Chapter 8 Biology Spark Page Paul Igel

1. Watson and Crick: it is believed that these two men are responsible for the discovery of the DNA molecule in 1953. These men were awarded a Noble Peace Prize in Physiology for their discoveries concerning the molecular structure of nucleic acids.

2. Chargaff Rule: states that DNA from any cell of all organisms should have a 1:1 ratio of pyrimidine and purine bases and more specifically that the amount of guanine is equal to cytosine and the amount of adenine is equal to thymine.

3. How do the base pairs bond? The base pairs will bond when the A-T pair forms two hydrogen bonds and the C-G pair forms three. This will allow for the base pairs to bond.

4. What is a chromosome? A chromosome is a threadlike structure of nucleic acids and protein found in the nucleus of most living cells, carrying genetic information in the form of genes.

5. What is a karyotype? A karyotype is the number and visual appearance of the chromosomes in the cell nuclei of an organism or species.

6. How does DNA replicate? DNA replication is the biological process of producing two identical replicas of DNA from one original DNA molecule. "In DNA replication, the first step is to "unzip" the double helix structure of of the DNA molecule. This is carried out by an enzyme called helicase which breaks the hydrogen bonds holding the complementary bases of DNA together (A with T, C with G). The separation of the two single strands of DNA creates a ‘Y’ shape called a replication ‘fork’. The two separated strands will act as templates for making the new strands of DNA. One of the strands is oriented in the 3’ to 5’ direction (towards the replication fork), this is the leading strand. The other strand is oriented in the 5’ to 3’ direction (away from the replication fork), this is the lagging strand. As a result of their different orientations, the two strands are replicated differently: Leading Strand: A short piece of RNA called a primer (produced by an enzyme called primase) comes along and binds to the end of the leading strand. The primer acts as the starting point for DNA synthesis. DNA polymerase binds to the leading strand and then ‘walks’ along it, adding new complementary nucleotide bases (A, C, G and T) to the strand of DNA in the 5’ to 3’ direction. This sort of replication is called continuous. In the Lagging Strand: Numerous RNA primers are made by the primase enzyme and bind at various points along the lagging strand. Chunks of DNA, called Okazaki fragments, are then added to the lagging strand also in the 5’ to 3’ direction. This type of replication is called discontinuous as the Okazaki fragments will need to be joined up later. Once all of the bases are matched up (A with T, C with G), an enzyme called exonuclease strips away the primer(s). The gaps where the primer(s) were are then filled by yet more complementary nucleotides. The new strand is proofread to make sure there are no mistakes in the new DNA sequence. Finally, an enzyme called DNA ligase? seals up the sequence of DNA into two continuous double strands. The result of DNA replication is two DNA molecules consisting of one new and one old chain of nucleotides. This is why DNA replication is described as semi-conservative, half of the chain is part of the original DNA molecule, half is brand new. Following replication the new DNA automatically winds up into a double helix." (All of the information is from [it was a very good explanation, something that helped me greatly})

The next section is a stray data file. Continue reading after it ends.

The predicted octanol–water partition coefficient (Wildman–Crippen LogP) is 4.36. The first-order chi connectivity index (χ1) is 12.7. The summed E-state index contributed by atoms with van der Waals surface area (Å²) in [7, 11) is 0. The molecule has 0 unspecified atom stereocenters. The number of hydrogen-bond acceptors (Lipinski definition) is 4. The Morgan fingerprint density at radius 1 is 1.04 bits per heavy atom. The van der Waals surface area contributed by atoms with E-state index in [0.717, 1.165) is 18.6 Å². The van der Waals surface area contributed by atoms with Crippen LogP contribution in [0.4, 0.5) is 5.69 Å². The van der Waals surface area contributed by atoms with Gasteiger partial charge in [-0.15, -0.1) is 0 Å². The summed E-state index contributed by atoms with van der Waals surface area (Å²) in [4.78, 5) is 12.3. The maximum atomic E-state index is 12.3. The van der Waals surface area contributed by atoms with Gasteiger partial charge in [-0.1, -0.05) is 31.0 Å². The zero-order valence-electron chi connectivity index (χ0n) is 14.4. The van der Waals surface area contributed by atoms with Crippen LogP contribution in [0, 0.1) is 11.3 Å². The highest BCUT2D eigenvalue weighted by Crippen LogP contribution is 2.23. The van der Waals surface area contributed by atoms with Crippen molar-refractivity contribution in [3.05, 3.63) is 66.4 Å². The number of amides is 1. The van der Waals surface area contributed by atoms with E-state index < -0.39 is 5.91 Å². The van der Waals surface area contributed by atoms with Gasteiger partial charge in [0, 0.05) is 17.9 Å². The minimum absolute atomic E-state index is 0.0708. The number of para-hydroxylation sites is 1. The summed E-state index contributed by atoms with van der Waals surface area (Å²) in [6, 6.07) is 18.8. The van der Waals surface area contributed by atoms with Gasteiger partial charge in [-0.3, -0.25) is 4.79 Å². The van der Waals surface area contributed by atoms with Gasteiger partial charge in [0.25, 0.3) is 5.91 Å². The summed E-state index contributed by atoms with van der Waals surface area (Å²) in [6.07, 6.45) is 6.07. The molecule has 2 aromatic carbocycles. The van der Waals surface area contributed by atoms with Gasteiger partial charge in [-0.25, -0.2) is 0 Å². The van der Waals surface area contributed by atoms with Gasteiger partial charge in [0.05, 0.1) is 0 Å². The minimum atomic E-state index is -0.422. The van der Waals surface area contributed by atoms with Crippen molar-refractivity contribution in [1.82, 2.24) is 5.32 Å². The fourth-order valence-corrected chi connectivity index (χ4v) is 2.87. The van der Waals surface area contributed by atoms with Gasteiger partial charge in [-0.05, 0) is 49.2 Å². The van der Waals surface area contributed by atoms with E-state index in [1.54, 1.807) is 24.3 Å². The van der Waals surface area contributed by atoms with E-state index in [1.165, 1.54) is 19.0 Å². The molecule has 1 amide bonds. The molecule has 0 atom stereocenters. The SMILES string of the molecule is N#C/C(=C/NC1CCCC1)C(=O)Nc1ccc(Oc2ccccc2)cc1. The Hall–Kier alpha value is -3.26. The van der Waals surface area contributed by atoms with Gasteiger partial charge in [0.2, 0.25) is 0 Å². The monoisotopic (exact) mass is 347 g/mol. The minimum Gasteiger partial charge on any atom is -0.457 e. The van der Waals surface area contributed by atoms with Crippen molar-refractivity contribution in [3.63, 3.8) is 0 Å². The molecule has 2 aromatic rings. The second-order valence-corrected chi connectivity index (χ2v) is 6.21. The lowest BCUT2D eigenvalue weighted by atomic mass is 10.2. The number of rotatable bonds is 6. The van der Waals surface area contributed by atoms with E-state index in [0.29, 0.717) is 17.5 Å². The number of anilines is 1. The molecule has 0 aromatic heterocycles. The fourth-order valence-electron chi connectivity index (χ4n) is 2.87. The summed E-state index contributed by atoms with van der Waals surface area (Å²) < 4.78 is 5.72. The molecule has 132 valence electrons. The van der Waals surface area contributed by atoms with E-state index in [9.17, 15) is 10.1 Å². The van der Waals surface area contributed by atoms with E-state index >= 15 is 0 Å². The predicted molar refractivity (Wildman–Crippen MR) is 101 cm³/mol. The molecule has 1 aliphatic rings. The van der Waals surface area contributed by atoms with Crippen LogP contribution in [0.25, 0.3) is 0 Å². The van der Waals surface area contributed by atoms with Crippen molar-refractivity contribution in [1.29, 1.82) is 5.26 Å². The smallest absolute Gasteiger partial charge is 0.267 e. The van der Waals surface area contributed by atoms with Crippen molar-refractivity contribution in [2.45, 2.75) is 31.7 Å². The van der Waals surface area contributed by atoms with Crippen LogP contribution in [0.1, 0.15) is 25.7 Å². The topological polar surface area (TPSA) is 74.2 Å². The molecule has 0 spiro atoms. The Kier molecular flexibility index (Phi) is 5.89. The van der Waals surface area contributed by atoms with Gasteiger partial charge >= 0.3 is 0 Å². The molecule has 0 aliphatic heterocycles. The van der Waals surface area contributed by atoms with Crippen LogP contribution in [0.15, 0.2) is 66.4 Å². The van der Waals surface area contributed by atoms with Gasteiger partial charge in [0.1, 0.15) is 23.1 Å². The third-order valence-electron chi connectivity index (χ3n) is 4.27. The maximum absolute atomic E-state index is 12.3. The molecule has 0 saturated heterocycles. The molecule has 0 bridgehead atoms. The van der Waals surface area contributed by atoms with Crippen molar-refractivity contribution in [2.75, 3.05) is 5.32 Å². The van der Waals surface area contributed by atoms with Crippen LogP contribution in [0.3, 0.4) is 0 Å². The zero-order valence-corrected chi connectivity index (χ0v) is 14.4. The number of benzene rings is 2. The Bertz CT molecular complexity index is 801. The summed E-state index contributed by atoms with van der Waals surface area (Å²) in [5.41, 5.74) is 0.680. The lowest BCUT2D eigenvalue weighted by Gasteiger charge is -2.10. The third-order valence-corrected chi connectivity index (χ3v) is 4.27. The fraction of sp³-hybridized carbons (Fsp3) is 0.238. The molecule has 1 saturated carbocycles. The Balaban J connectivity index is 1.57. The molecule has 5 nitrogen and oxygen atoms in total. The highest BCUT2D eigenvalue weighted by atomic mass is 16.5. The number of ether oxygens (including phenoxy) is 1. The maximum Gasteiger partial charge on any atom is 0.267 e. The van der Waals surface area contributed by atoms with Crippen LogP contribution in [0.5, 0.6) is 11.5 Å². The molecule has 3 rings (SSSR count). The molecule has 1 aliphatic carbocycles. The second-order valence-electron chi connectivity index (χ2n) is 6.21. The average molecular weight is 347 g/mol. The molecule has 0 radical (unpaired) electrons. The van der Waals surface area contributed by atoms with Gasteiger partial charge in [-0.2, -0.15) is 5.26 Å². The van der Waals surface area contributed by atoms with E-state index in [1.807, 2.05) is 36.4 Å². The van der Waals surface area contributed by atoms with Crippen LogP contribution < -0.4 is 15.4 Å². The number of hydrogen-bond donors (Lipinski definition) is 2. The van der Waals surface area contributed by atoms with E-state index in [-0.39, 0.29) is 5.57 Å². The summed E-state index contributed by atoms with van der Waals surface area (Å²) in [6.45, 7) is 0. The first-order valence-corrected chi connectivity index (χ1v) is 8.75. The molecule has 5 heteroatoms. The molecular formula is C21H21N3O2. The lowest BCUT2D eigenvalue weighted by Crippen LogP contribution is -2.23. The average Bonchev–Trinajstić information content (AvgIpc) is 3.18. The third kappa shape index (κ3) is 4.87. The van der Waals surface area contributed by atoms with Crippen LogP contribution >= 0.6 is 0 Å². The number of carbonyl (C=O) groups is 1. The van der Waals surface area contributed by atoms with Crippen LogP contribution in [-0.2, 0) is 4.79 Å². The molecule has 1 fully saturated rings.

7. What damages DNA? A break in a strand, a base missing in its backbone, or a chemical change all can damage DNA.

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